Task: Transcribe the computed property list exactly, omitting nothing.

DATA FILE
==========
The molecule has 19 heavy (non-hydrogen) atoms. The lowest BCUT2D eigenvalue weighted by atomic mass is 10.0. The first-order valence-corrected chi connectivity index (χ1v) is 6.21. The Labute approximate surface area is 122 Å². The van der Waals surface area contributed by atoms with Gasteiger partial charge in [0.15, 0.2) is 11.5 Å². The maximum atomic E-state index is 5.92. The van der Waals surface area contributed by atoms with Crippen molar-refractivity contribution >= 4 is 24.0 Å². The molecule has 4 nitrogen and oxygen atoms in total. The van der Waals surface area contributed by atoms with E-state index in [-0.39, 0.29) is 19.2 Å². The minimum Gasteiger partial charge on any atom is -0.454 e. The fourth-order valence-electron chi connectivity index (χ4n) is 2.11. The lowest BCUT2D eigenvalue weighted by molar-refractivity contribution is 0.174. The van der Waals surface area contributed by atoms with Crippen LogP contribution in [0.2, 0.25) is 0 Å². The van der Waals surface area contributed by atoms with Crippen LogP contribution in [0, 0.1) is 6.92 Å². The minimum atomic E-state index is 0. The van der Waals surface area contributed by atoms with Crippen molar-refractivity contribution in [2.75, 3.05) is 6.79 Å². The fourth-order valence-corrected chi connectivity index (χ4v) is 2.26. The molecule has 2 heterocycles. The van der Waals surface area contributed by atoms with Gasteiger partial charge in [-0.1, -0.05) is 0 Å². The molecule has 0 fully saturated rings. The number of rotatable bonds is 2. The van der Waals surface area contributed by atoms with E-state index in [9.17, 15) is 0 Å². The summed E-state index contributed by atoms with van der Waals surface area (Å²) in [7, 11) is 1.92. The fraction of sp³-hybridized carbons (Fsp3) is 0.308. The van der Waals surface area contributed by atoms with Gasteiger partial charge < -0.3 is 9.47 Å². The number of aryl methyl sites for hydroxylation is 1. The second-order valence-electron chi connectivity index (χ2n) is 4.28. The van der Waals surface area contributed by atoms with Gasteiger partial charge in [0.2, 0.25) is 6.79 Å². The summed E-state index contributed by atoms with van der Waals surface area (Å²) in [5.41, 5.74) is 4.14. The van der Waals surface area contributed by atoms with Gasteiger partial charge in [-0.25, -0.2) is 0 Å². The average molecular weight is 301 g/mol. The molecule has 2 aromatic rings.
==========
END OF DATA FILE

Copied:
The molecule has 19 heavy (non-hydrogen) atoms. The lowest BCUT2D eigenvalue weighted by atomic mass is 10.0. The first-order valence-corrected chi connectivity index (χ1v) is 6.21. The Labute approximate surface area is 122 Å². The van der Waals surface area contributed by atoms with Gasteiger partial charge in [0.15, 0.2) is 11.5 Å². The maximum atomic E-state index is 5.92. The van der Waals surface area contributed by atoms with Crippen molar-refractivity contribution >= 4 is 24.0 Å². The molecule has 4 nitrogen and oxygen atoms in total. The van der Waals surface area contributed by atoms with E-state index in [-0.39, 0.29) is 19.2 Å². The minimum Gasteiger partial charge on any atom is -0.454 e. The fourth-order valence-electron chi connectivity index (χ4n) is 2.11. The lowest BCUT2D eigenvalue weighted by molar-refractivity contribution is 0.174. The van der Waals surface area contributed by atoms with Crippen LogP contribution in [0.2, 0.25) is 0 Å². The van der Waals surface area contributed by atoms with Crippen LogP contribution in [0, 0.1) is 6.92 Å². The minimum atomic E-state index is 0. The van der Waals surface area contributed by atoms with Crippen molar-refractivity contribution in [2.75, 3.05) is 6.79 Å². The fourth-order valence-corrected chi connectivity index (χ4v) is 2.26. The molecule has 2 heterocycles. The van der Waals surface area contributed by atoms with Gasteiger partial charge in [-0.1, -0.05) is 0 Å². The molecule has 0 fully saturated rings. The number of rotatable bonds is 2. The van der Waals surface area contributed by atoms with E-state index in [9.17, 15) is 0 Å². The summed E-state index contributed by atoms with van der Waals surface area (Å²) in [7, 11) is 1.92. The fraction of sp³-hybridized carbons (Fsp3) is 0.308. The van der Waals surface area contributed by atoms with Gasteiger partial charge < -0.3 is 9.47 Å². The number of aryl methyl sites for hydroxylation is 1. The second-order valence-electron chi connectivity index (χ2n) is 4.28. The van der Waals surface area contributed by atoms with Gasteiger partial charge in [0.2, 0.25) is 6.79 Å². The summed E-state index contributed by atoms with van der Waals surface area (Å²) in [5.41, 5.74) is 4.14. The van der Waals surface area contributed by atoms with Gasteiger partial charge in [-0.25, -0.2) is 0 Å². The average molecular weight is 301 g/mol. The molecule has 2 aromatic rings.